Thursday, November 3, 2011

The Chicken or the Egg: The Art, Science and Benefits of Being Different (The Waldo Factor, part 4)

The "chicken or the egg" conundrum has reared its confusing head yet again.

I have made several of presentations over the past 3 years on maximizing the power of LinkedIn: leveraging this great platform for differentiating your company; attracting partners and prospects; positioning your company as a subject matter expert in a niche so agencies and primes will better understand what you do and where you fit; strategically growing your network; then staying in touch with your ever-expanding network by sharing good information. This is the process that leads to more visibility and differentiates you from most, if not all, of your competitors.

The audiences always seem receptive to what I am saying, paying serious lip service to their desire to employ social media to differentiate, then reach out to the market. "We're gonna do it....real soon...."

Then comes the caveat: "We really need some sales first."

Differentiation, how and why you are different from your competitors, is one of the major keys that will lead to your ability to sell more products or services. Social media, when used properly, helps you display the attributes that legitimately differentiate your company from others. Until you differentiate yourself and become visible to your target audience, the likelihood of more sales is minimal.

"But we really need some sales you have an email list of (fill in the job title here: procurement officers, facilities managers, CIOs, etc)"....

Chapter 8 of Selling to the Government is devoted to differentiating, and Chapter 11 (near the end of the book) deals with the deployment of web 2.0 tools, especially LinkedIn. I devote a fair amount of space in this book to these because they are critical to your success.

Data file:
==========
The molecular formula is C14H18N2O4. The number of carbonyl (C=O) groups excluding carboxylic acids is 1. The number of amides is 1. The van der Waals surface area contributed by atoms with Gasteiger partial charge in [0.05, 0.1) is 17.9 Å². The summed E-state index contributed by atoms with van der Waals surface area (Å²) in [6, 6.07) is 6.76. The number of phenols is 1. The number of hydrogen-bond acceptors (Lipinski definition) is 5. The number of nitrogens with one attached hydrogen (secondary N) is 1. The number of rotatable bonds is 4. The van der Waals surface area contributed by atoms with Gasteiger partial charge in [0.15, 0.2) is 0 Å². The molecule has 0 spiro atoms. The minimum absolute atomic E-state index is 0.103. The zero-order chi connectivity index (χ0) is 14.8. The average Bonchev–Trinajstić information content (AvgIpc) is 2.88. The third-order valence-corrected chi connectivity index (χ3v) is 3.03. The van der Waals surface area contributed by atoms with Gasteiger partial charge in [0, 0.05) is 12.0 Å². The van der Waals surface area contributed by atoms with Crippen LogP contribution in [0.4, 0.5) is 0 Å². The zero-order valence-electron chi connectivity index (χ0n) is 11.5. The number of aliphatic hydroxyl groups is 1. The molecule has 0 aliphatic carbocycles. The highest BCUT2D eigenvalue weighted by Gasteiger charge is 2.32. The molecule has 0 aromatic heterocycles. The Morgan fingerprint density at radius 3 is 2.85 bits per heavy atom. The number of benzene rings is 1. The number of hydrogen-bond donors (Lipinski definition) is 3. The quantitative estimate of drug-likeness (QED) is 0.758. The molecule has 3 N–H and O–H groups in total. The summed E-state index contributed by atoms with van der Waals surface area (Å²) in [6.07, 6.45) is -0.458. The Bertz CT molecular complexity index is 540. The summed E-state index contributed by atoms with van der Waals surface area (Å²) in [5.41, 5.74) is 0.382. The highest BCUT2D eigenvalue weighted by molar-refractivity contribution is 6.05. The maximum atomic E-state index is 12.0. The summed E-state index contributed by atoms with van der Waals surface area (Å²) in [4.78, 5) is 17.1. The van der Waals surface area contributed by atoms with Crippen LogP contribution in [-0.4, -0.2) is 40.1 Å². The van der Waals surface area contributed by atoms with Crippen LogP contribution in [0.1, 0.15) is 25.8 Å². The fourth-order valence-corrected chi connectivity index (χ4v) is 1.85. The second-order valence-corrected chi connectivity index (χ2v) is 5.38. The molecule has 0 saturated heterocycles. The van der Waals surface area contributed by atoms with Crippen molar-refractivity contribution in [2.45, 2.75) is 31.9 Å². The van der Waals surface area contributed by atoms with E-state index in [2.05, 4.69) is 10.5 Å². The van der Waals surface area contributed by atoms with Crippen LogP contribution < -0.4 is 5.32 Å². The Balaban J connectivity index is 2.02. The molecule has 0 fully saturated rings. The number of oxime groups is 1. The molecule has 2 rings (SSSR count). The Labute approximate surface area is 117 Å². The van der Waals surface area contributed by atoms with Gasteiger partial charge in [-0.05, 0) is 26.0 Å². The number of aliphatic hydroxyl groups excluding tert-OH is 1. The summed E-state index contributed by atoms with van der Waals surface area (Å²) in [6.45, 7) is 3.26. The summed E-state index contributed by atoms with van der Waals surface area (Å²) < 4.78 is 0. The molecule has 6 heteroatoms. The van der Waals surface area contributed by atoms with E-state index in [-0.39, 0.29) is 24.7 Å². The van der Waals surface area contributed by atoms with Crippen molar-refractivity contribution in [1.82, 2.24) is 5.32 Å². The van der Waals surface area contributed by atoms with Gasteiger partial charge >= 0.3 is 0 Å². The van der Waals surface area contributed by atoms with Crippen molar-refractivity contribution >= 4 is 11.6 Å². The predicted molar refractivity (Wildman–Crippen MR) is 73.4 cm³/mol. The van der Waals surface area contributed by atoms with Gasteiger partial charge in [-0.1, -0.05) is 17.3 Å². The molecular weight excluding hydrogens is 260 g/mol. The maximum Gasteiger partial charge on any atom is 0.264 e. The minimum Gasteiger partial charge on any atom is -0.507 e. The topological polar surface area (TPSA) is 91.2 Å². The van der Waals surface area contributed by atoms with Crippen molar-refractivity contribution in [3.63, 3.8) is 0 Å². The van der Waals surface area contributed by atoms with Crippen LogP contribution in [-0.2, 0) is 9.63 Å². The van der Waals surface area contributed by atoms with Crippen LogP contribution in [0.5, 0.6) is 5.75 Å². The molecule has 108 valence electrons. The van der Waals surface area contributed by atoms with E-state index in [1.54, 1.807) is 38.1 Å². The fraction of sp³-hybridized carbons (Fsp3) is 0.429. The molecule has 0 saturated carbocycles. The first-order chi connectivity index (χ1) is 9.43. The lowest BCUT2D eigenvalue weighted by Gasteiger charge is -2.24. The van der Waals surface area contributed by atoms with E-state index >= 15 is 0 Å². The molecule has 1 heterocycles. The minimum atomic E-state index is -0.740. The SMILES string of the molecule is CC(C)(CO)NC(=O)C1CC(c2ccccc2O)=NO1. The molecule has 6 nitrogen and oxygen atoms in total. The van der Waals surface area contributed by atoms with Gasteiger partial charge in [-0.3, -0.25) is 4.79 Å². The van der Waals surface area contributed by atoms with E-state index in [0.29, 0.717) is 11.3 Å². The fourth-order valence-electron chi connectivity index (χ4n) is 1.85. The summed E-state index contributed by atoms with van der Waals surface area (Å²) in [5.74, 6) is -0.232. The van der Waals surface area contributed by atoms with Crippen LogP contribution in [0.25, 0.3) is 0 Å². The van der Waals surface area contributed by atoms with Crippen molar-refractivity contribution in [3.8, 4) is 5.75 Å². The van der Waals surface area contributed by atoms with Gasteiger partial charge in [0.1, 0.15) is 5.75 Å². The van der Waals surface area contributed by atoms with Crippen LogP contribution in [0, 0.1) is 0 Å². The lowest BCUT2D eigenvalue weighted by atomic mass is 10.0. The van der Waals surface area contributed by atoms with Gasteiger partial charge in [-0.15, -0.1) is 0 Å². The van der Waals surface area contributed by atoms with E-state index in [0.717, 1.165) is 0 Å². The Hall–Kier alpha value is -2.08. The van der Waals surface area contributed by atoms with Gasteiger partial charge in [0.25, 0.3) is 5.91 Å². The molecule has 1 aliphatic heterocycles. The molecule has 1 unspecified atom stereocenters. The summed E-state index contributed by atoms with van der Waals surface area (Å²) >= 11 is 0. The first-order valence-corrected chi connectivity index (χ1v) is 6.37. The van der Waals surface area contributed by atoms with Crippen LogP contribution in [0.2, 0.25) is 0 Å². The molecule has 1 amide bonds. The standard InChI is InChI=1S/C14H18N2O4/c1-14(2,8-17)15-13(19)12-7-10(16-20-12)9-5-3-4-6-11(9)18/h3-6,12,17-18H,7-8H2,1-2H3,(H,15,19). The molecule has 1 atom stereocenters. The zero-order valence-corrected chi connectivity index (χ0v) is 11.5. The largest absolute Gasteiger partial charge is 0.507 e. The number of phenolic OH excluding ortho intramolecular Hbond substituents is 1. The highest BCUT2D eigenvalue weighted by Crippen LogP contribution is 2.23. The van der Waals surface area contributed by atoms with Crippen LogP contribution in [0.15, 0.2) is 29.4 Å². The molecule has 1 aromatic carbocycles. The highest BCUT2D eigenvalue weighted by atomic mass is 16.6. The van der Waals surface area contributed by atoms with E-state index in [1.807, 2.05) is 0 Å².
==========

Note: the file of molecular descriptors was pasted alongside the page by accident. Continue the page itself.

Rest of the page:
There is a reason that 25%+ of GSA Schedule holders make $0:
- little or no differentiation
- little or no targeted marketing
- and little or no use of social media.

Being on the GSA Schedule is not a guarantee of sales and being on GSA Advantage is a requirement, it is not a differentiator and it offers no real advantage (no pun intended) to the contractor.

If you are not trying differentiate, to legitimately stand out in a crowded field by clearly enunciating what makes your company different, you are already on a downward spiral.

So what comes first, the chicken or the egg?

Market Connections study stats on how contractors use social media:

1) Marketing/promotion - 85%
2) Thought leadership promotion - 84%
3) Increased collaboration - 75%
4) Improved customer access to company information - 74%


And btw, Amtower & Company offers coaching for companies and individual coaching on leveraging the power of LinkedIn and we also offer a half-day workshop to get companies started on LinkedIn.